The fact that these notebooks (sold as singles, with the proceeds going to literacy related charities) arrived so late means that I have a had a few months to think about the Tournament of Books 2020 reading list.
I enjoyed the 2019 reading list more, but the 2020 list was overall a good, interesting list of contemporary writing that I for the most part would not have read otherwise. There were a few mediocre books on it, and a few that I really disliked, but as a whole it wasn’t a bad list. I may try reading next year’s list too.
I wrote a few weeks back that I was struggling with my notebook setup, and things have changed since then. I’ve settled on using a blank large Moleskine hardcover in Reef Blue and a Pilot Hi-Tech C 0.4 for a running list of work projects and related notes.
I use the right hand side for a running tasks per project (I still manage major project points in the Things app), and the left hand side for related points, reminders and ideas. Each project has at least one spread, and I drop in pages with ideas and things to remember in between the project pages.
The Pilot Hi-Tec-C (also known as the G-Tec-C4) is not a pen that I would recommend because it’s so very delicate and unreliable, but I used to be a fan years ago, and in a burst of nostalgia (and against my better judgement) I’ve gone back to using these pens. There’s something about the barrel design of this pen, combined with it’s needle tip that makes me enjoy writing with it. Again, I wouldn’t recommend it, as you’ll rarely see a refill through (the tip will bend, or it will become to scratchy to use, or it will dry out and become unusable) and in general the Uni-ball Signo DX are much better 0.4 tipped gel ink pens. But the heart wants what the heart wants, and this is what I prefer for daily work use right now.
Things have been tough lately and I haven’t been in the mood to draw anything, write anything, post anything. So I decided to make myself create something, as silly and small as it could turn out to be, just to see if I can draw myself out of the funk.
I dug into my largest art and stationery supply drawer, and picked out three random items: a Koh-I-Noor Magic pencil, a TWSBI Jr Pagoda 0.7 mechanical pencil, and a Pilot Juice Up 0.4 in blue ink. Nothing good could come out of this random draw, I thought to myself, but I’ll draw something anyway:
The Koh-I-Noor Magic pencil comes in many varieties, some of the actually pragmatic. This Magic pencil is just ridiculous. It’s a giant, glittery, neon mess that makes me smile.
The TWSBI Jr Pagoda is a solid mechanical pencil, but in the battle against the Uni-ball Kuru Toga or any kind of drafting pencil it is always going to lose. I enjoyed using this underdog, and I think that design-wise it’s a very good mechanical pencil.
The Pilot Juice Up is excellent, and Pilot should replace all of its Hi-Tec-C pens with this refill (and perhaps even with this design). The refill gives Uni-ball gel refills a run for their money, and the barrel design is both sleek and ergonomic. This is a phenomenal pen that I really need to use more.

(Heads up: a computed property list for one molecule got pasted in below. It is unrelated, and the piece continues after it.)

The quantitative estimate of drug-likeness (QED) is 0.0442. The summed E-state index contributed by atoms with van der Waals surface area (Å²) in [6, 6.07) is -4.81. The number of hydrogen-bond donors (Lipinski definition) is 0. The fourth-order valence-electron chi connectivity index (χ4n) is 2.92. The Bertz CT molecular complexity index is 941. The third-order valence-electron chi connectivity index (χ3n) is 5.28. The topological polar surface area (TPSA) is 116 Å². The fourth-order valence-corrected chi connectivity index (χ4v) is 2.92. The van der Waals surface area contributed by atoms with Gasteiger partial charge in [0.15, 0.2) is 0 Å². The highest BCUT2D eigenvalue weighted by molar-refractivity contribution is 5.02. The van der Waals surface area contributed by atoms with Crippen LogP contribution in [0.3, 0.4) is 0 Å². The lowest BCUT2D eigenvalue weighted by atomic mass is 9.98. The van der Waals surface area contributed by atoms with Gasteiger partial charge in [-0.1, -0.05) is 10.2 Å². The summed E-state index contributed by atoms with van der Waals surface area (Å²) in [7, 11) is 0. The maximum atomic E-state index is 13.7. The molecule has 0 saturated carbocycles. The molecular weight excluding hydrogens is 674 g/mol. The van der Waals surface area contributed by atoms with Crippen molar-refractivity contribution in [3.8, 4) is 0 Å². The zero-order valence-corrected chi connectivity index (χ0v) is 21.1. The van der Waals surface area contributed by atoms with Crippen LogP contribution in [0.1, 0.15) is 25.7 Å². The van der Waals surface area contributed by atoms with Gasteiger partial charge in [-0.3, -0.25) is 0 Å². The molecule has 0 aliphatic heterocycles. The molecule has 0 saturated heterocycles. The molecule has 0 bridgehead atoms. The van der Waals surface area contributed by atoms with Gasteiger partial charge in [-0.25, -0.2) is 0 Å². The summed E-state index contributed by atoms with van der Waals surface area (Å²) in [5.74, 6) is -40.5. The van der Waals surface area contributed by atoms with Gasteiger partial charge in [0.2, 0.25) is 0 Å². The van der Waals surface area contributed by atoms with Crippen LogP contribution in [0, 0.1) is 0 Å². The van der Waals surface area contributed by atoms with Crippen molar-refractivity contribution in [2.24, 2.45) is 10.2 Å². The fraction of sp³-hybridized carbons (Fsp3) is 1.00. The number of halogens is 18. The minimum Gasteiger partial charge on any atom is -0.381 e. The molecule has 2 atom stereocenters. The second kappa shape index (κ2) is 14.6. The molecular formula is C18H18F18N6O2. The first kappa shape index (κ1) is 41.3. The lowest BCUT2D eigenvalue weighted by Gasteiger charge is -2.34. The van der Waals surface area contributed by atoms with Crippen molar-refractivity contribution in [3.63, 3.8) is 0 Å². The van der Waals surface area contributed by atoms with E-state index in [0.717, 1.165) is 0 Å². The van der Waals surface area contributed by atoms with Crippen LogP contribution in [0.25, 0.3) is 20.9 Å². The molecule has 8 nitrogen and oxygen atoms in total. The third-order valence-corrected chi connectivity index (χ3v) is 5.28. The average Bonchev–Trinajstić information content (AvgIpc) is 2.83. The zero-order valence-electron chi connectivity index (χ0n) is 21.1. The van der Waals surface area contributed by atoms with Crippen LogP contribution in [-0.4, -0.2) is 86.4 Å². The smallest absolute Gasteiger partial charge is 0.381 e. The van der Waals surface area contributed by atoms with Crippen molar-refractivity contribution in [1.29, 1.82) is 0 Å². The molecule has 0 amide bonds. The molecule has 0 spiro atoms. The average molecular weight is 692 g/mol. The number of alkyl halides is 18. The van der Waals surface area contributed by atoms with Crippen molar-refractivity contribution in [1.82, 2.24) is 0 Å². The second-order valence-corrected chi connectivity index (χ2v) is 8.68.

This turned out to be a fun exercise in creativity, and it made me smile for a bit. Will I do it again? Perhaps, perhaps, perhaps.
I ordered the PenBBS 456 Vacuum Filling Smog 54 RM at the same time I ordered the PenBBS 500, because I was intrigued by the filling system, and I wanted a PenBBS 500 with the Smog design but there weren’t any available. I was expecting to like the PenBBS 500 more because from the pictures it seems to have a more classic design, but the PenBBS 456 is the perfect example of how pen pictures often misleading.
The 456 is a much sleeker pen than its chubby 500 counterpart. There’s also significantly less hardware on the 456, which makes it both lighter and better looking. Massive chrome details on fountain pens just seem to cheaper their look in my eyes. If the cap band had been about half the size then the 456’s design would be better, but as it is it’s not a pen that I’d be ashamed to carry, and it looks more expensive than it actually is.
The steel nib on this is a medium, and it writes at about a 0.7mm line, as described. The nib design itself is elegant and clever, with a calligraphy “M” designating its width. The nib itself is smooth with some feedback, and has little or no give.
I purposefully filled this pen only about a third of the way up once I realized what a massive ink capacity it has. The filling mechanism is somewhat elaborate, like all vacuum fillers, but it works, and unlike the end-cap on the PenBBS 500, the PenBBS 456’s end-cap doesn’t twist off unintentionally.
The smog material is really beautiful, and it’s a way to get some of that Visconti vacuum-filler, London Fog feel without breaking the bank. This pen proves that you don’t have to pay hundreds and hundreds of dollars to have a nice pen that you enjoy writing with.